New learning

    “How and where will we learn more about what to do?” is the inquiry question in the new learning phase. 

There is learning in all phases of the spiral. This phase involves the careful design of the professional learning needed to take action in the next phase. It involves deciding what to learn and how to learn it.

This phase of the spiral is referred to as Learn more about what can be done in the Report of the Professional Learning and Development Advisory Group (2014).

Mindsets for new learning

Part of our identity as professionals is to seek opportunities to learn. We do this in the interests of achieving better outcomes for the learners we have responsibility for.

Growth mindsets apply as much to teachers and leaders as they do to young people. In the professional context, these mindsets are reflected in teachers and leaders being "adaptive experts".

In essence, adaptive experts constantly ask themselves whether they are working effectively to:

  • promote the learning of each learner for whom they have responsibility
  • seek information and feedback on their efforts to maximise learning
  • gather evidence about whether they are making enough of a difference.

Engaging in the spiral of inquiry, learning and action develops adaptive expertise. This is particularly evident in this phase where professionals seek new learning in order to improve.

View Helen Timperley describe adaptive expertise - AITSL on Youtube

What some leaders and teachers have said

“Student feedback to teachers is proving to be very powerful and integral to teacher learning.”

“When you have a video you can have multiple people looking at practices. This helps to build trust and relationships.”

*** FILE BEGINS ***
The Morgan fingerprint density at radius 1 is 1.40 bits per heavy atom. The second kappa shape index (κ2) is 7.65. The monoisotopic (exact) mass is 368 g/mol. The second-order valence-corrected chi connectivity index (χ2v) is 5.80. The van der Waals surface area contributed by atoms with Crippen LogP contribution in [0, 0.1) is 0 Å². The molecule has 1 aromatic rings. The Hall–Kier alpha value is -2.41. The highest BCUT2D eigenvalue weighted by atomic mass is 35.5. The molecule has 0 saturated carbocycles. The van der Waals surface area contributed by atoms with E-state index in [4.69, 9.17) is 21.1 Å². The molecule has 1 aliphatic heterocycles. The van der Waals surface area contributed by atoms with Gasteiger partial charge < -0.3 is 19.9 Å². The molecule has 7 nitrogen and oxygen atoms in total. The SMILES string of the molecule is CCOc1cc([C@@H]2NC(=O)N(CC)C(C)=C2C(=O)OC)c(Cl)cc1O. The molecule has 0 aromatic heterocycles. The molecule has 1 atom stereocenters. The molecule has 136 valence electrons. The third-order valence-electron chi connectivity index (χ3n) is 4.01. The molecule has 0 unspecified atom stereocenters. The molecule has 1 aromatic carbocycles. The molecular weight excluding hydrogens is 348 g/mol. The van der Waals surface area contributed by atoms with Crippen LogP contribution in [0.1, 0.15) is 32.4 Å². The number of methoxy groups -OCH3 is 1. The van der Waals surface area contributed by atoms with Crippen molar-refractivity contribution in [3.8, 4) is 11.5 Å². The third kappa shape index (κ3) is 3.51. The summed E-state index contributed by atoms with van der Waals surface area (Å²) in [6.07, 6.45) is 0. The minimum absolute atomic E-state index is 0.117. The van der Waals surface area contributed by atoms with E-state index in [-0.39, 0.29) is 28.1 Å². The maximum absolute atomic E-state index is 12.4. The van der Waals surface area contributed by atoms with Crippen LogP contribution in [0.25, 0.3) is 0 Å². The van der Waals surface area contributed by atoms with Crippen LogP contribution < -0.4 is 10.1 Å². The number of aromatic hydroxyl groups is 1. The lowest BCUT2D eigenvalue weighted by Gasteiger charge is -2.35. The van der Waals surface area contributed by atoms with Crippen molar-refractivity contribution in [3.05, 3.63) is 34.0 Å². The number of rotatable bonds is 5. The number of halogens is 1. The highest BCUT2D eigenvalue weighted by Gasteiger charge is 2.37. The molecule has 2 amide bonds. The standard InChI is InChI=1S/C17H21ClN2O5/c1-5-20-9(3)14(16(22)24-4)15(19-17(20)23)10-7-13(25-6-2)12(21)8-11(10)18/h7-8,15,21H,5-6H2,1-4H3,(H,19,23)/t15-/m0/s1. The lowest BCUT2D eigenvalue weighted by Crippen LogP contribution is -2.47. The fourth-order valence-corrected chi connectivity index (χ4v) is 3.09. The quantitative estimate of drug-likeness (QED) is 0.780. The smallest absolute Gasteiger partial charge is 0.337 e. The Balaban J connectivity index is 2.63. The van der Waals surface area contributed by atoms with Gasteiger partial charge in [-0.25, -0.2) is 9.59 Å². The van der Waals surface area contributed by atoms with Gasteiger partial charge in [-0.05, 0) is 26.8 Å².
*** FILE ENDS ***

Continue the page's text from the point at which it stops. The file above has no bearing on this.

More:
“Teachers set goals. They read academic research as well as have discussion time in their groups. Teachers know the sources. We believe in a growth mindset as part of the teacher learning.”

“Teachers need opportunities to engage with other teachers about their theories of practice. They have to have time to do this and build confidence in themselves to do this.”

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Number 1 rule

Learning needs to be directly relevant to what is happening for learners at that time. It also needs to be deeply informed by research about what makes a difference.

Teachers and leaders need to understand why new practices are better than previous ones and work out what they would look like in their context.

“Ignoring the current research evidence on what makes a difference to learners and to learning is the educational equivalent of malpractice.” (Timperley, Kaser & Halbert, 2014)

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Leadership challenges

Mindset challenges

New learning is about learning to change practice and improve outcomes for targeted learners. It is complex, deep and sustained. It is not just for professional interest.

“We always talk about change and what we are going to do when we learn something new. Otherwise we have just forgotten by the next day.”

Organisational challenges

  • Finding the time for teachers to learn together is the obvious challenge. Examine your meeting times and what is achieved in them. Think of new ways to impart organisational information and use your meeting times for professional learning.
  • Accessing the expertise that will support everyone to develop new knowledge and deepen their skills. The expertise may be in the school.

“Leadership is at the core. Where do I get expertise from?  Who is available?  How do I use The Pond?  How do I get external expertise?  I can’t do all this on my own.”  

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